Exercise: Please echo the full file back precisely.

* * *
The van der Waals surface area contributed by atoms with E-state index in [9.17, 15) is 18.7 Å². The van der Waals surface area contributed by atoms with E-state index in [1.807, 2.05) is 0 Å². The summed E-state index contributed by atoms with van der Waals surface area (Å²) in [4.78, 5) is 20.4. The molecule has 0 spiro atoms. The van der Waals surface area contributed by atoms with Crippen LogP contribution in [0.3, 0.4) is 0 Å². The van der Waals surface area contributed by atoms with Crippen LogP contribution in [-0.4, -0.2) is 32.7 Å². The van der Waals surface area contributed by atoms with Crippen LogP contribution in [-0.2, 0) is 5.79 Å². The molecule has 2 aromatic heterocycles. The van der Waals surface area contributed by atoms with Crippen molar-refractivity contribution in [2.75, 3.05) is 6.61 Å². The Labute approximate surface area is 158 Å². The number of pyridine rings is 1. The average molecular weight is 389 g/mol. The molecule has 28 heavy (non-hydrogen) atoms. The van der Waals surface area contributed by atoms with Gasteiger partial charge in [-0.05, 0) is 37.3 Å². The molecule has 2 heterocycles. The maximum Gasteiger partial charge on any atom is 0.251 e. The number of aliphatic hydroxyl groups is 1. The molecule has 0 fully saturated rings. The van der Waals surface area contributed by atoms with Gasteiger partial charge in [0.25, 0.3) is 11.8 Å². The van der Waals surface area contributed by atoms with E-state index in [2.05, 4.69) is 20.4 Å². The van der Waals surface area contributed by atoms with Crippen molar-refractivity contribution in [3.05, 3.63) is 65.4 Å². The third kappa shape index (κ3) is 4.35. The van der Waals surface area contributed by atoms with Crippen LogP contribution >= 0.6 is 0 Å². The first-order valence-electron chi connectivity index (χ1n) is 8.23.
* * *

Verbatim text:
The van der Waals surface area contributed by atoms with E-state index in [9.17, 15) is 18.7 Å². The van der Waals surface area contributed by atoms with E-state index in [1.807, 2.05) is 0 Å². The summed E-state index contributed by atoms with van der Waals surface area (Å²) in [4.78, 5) is 20.4. The molecule has 0 spiro atoms. The van der Waals surface area contributed by atoms with Crippen LogP contribution in [0.3, 0.4) is 0 Å². The van der Waals surface area contributed by atoms with Crippen LogP contribution in [-0.4, -0.2) is 32.7 Å². The van der Waals surface area contributed by atoms with Crippen LogP contribution in [-0.2, 0) is 5.79 Å². The molecule has 2 aromatic heterocycles. The van der Waals surface area contributed by atoms with Crippen molar-refractivity contribution in [2.75, 3.05) is 6.61 Å². The Labute approximate surface area is 158 Å². The number of pyridine rings is 1. The average molecular weight is 389 g/mol. The molecule has 28 heavy (non-hydrogen) atoms. The van der Waals surface area contributed by atoms with Gasteiger partial charge in [-0.05, 0) is 37.3 Å². The molecule has 2 heterocycles. The maximum Gasteiger partial charge on any atom is 0.251 e. The number of aliphatic hydroxyl groups is 1. The molecule has 0 fully saturated rings. The van der Waals surface area contributed by atoms with Gasteiger partial charge in [0.25, 0.3) is 11.8 Å². The van der Waals surface area contributed by atoms with E-state index in [2.05, 4.69) is 20.4 Å². The van der Waals surface area contributed by atoms with Crippen molar-refractivity contribution in [3.05, 3.63) is 65.4 Å². The third kappa shape index (κ3) is 4.35. The van der Waals surface area contributed by atoms with Crippen LogP contribution >= 0.6 is 0 Å². The first-order valence-electron chi connectivity index (χ1n) is 8.23.